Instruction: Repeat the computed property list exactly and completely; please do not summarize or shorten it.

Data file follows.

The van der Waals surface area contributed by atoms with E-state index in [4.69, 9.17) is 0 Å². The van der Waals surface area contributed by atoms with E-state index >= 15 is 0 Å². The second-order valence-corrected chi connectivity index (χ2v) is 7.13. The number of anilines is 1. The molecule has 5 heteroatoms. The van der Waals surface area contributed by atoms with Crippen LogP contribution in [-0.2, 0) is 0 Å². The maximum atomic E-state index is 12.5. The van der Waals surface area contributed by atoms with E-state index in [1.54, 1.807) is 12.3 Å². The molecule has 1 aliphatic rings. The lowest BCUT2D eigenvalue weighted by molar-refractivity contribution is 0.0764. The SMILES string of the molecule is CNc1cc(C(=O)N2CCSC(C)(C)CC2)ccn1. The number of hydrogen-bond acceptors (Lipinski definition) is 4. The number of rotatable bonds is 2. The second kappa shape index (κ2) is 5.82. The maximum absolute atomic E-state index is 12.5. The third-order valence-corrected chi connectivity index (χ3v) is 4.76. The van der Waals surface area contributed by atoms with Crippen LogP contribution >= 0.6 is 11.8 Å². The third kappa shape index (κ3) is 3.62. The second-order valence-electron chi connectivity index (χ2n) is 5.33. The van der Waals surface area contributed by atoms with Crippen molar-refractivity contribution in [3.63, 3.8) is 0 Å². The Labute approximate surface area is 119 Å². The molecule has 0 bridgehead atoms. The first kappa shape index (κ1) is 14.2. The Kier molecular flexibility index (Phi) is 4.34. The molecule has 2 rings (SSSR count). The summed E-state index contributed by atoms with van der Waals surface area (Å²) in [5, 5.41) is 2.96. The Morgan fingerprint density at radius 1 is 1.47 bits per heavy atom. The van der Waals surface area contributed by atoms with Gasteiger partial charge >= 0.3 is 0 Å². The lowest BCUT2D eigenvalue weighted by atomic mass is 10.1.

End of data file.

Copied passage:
The van der Waals surface area contributed by atoms with E-state index in [4.69, 9.17) is 0 Å². The van der Waals surface area contributed by atoms with E-state index >= 15 is 0 Å². The second-order valence-corrected chi connectivity index (χ2v) is 7.13. The number of anilines is 1. The molecule has 5 heteroatoms. The van der Waals surface area contributed by atoms with Crippen LogP contribution in [-0.2, 0) is 0 Å². The maximum atomic E-state index is 12.5. The van der Waals surface area contributed by atoms with E-state index in [1.54, 1.807) is 12.3 Å². The molecule has 1 aliphatic rings. The lowest BCUT2D eigenvalue weighted by molar-refractivity contribution is 0.0764. The SMILES string of the molecule is CNc1cc(C(=O)N2CCSC(C)(C)CC2)ccn1. The number of hydrogen-bond acceptors (Lipinski definition) is 4. The number of rotatable bonds is 2. The second kappa shape index (κ2) is 5.82. The maximum absolute atomic E-state index is 12.5. The third-order valence-corrected chi connectivity index (χ3v) is 4.76. The van der Waals surface area contributed by atoms with Crippen LogP contribution >= 0.6 is 11.8 Å². The third kappa shape index (κ3) is 3.62. The second-order valence-electron chi connectivity index (χ2n) is 5.33. The van der Waals surface area contributed by atoms with Crippen molar-refractivity contribution in [3.63, 3.8) is 0 Å². The Labute approximate surface area is 119 Å². The molecule has 0 bridgehead atoms. The first kappa shape index (κ1) is 14.2. The Kier molecular flexibility index (Phi) is 4.34. The molecule has 2 rings (SSSR count). The summed E-state index contributed by atoms with van der Waals surface area (Å²) in [5, 5.41) is 2.96. The Morgan fingerprint density at radius 1 is 1.47 bits per heavy atom. The van der Waals surface area contributed by atoms with Gasteiger partial charge >= 0.3 is 0 Å². The lowest BCUT2D eigenvalue weighted by atomic mass is 10.1.